"The Nitty Gritty," a rip-it-up, go-go style dance number, had the wind at its back as it steadily climbed the charts during December and reached its zenith at the start of 1964, giving the long-haired British invaders a run for their money.



One year later, in December 1964...

...Shirley had her second hit on the charts with “The Name Game,” a good-natured novelty record that challenged listeners to make a rhyme out of anybody’s name.



In the spring of 1965...

...a couple of months after "The Name Game" faded off the charts, Shirley Ellis struck again with "The Clapping Song," another entertaining recording in the novelty pop soul vein.



As much as I love deep soul, Motown, and southern r&b...

...I also thoroughly enjoy feel good pop soul like these songs by Shirley Ellis.

Other favorites in the same category include:


"Puppy Love"
by Barbara Lewis
(January 1964)

“The Shoop Shoop Song (It’s in His Kiss)”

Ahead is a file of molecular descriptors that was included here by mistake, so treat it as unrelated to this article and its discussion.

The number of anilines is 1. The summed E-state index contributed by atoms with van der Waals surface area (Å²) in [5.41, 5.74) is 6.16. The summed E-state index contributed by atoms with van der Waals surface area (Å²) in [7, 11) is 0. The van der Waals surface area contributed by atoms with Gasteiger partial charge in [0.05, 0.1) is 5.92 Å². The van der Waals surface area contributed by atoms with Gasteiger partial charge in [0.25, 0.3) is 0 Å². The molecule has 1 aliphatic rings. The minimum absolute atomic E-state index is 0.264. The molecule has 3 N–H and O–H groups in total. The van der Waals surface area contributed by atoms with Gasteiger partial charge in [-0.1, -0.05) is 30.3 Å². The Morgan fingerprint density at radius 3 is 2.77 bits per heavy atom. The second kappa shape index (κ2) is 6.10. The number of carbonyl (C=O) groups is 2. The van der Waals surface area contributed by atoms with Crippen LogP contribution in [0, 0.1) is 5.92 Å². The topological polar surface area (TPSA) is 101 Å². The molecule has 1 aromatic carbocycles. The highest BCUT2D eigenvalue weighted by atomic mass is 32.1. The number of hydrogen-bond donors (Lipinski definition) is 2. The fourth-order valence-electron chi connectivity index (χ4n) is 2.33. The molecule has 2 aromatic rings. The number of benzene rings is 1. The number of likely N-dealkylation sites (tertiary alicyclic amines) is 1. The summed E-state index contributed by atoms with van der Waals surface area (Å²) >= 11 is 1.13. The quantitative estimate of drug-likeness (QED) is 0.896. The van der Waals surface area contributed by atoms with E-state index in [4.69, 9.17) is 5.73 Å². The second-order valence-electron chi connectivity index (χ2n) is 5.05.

by Betty Everett
(March 1964)

“The Birds
and the Bees”
by Jewel Akens
(January 1965)



Every time I hear songs like those they lift my spirits; no heavy messages, no social commentary, no political protests, no put-downs...just lighthearted fun that continues to bring out the kid in me and you. Imagine...music that actually allows you to forget your troubles for a while instead of focusing on them...now there's a concept!

Once more around the park, shall we?

Del Del Bo Bel
Bonana Fanna Fo Fel
Fee Fy Mo Mel...
Del!

Have a Shady day!

Friday, December 12, 2008

200 Greatest Hits of the Shady Dell Part 10 (#110 to #101)

Seems like a mighty long time since the last Dell song countdown, so let's get right to it. We start by remembering some of the players that secured positions on the reserve squad.

Bubbling Under
The 200 Greatest Hits of the Shady Dell

241. "White Rabbit" - Jefferson Airplane (July '67)
235. "Expressway To Your Heart" – Soul Survivors (September ’67)